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  1. #1

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    Question Classical Music: Your "Must Have" List

    What are your "must have" selections for classical music?

    List your top 5 at least, or more if you are inclined.

    I hope there are at least some Polk owners who still listen to classical music and want to share their preferences - there doesn't seem to be much posting activity in this area since the Home Theater and DVD explosion.

    I need some suggestions since my ex took most of my classical CDs and I need to rebuild my collection and I want to see if I was missing anything music lovers generally concurred was a "must have" in the classical music arena.

    Thanks,

    Doc
    "What we do in life echoes in eternity"

    Ed Mullen (emullen@svsound.com)
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  2. #2

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    The 1 I most often listen to is Mozart, Ein Klein Nackt Music.

    I live by phonics but I hope you get the point.

    The rest of my stuff are collections of many not just single symphony's.
    ***WAREMTAE***

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    Holst: The Planets


    BDT
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    I don't listen to much of it, but here's what I have and like:

    Holst: The Planets
    Copland: Fanfare for the Common Man (and others)
    Tchaikovsky: 1812 Overture

    Aaron

  5. #5
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    One good thing about rebuilding your collection is that many of the current crop of classical recordings are supposed to be very good in terms of recording quality. I can't vouch for this, but that seems to be the opinion of many reviewers. I don't have a must have list--my taste tends toward the Baroque, so I like JS Bach, but I don't really keep track of names of composers & compositions. I only know that I'm more likely to like something from that period than from other periods. You should be able to find some sites that are primarily oriented towards classical music. But I'm not sure what they are--any ideas, polksters? Even a cultureless fool like me may actually need it sometime!

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    Default side note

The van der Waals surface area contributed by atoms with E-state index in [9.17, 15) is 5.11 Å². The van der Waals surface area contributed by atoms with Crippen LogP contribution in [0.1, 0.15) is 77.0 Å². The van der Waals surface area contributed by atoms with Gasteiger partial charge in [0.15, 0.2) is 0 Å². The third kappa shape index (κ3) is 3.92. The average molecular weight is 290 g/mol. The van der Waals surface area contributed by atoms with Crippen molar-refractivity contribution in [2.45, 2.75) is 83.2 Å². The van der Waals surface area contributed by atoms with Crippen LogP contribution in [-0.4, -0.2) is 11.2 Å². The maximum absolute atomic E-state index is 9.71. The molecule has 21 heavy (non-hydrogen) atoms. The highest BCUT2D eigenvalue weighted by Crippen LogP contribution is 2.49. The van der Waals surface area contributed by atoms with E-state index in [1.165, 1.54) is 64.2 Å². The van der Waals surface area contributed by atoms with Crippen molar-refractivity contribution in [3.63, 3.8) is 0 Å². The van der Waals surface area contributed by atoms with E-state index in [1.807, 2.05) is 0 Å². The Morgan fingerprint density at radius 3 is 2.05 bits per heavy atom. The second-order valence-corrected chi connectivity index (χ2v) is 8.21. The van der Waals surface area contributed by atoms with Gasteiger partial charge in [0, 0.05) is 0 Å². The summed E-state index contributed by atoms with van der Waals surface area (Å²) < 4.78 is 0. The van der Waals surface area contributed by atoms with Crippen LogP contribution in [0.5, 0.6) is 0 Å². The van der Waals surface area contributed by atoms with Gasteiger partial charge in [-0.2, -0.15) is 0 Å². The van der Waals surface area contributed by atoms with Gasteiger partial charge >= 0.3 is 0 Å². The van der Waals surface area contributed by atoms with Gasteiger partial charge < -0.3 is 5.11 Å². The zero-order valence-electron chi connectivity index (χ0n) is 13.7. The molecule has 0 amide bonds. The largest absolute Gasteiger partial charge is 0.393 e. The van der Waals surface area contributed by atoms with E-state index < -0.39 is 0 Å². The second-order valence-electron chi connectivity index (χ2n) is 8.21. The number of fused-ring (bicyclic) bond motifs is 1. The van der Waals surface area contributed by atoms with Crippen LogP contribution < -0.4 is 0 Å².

One of the things I find with classical music is that I don't enjoy it unless I have it turned up pretty loud. You lose so much of the music when the volume is down, particularly details and dynamics. Has anyone else noticed with with classical music?

    Aaron

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    Agreed,

    I would also suggest browsing anything in the telarc library. All of the recordings that I have are top notch.

    BDT
    I plan for the future. - F1Nut

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    Default Telarc

    I have many Telarc orchestral recordings, but my latest one, "1812 Overture" is by far the best. It was recorded using Sony's DSD technology (SACD sampling method). I was skeptical until I heard the disc. It is truly amazing. I can't imagine what the SACD version sounds like.

    Aaron

  9. #9
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    Ah, Doctor. A thread I can really dig into.

    Give me this evening to go home and look thru the racks and make a list of the best of the best, and watch for my post tomorrow. On the edge of your seat? HA!

    Stay tuned.

    MC
    ultramicah@yahoo.com

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  10. #10

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    Beethoven - 5th, 7th and 9th Symphonies
    Handel - Water Music and Messiah
    Copeland - Appalachan Spring
    Vivaldi - The 4 Seasons
    Holst - The Planets
    Tchaikovsky - 1812 Overture
    Mahler - Symphony No. 1 and Symphony No. 2
    Berlioz - Symphony Fantastique

    These are pretty basic classical standards.
    "Just because you’re offended doesn’t mean you’re right." - Ricky Gervais

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  11. #11

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    Angry Oh no!

    This thread is going to cost me more money. Now I have to go out and buy more classical CD's.

    See what you guys do to me!!!


    John
    I'm not saying she's a slut, but if her vagina had a password...it would be password.

  12. #12

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    Thanks, guys. Looking forward to Micah's post, too. Will print the thread when it finishes.

    Doc
    "What we do in life echoes in eternity"

    Ed Mullen (emullen@svsound.com)
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    In addition to the many fine submissions already:

    Bach: organ works (Preludes, Tocattas, Fugues)
    Bruckner: Sym. No. 4, "Romantic"
    Mahler: Sym. No. 2, "Resurrection"
    Mozart: Requiem
    Mussorgsky: Pictures at an Exhibition
    Rachmaninoff: Sym. No. 2
    Rachmaninoff: Pno. Cto. No. 2
    Saint Saens: "Organ" Symphony
    Shostakovich: Sym. No. 5
    Tchaikovsky: Sym No. 4
    Tchaikovsky: Sym. No. 6, "Pathetique"
    Tchaikovsky: Romeo & Juliet Overture

    Give War A Chance

  14. #14
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    Post the king is here (with his list)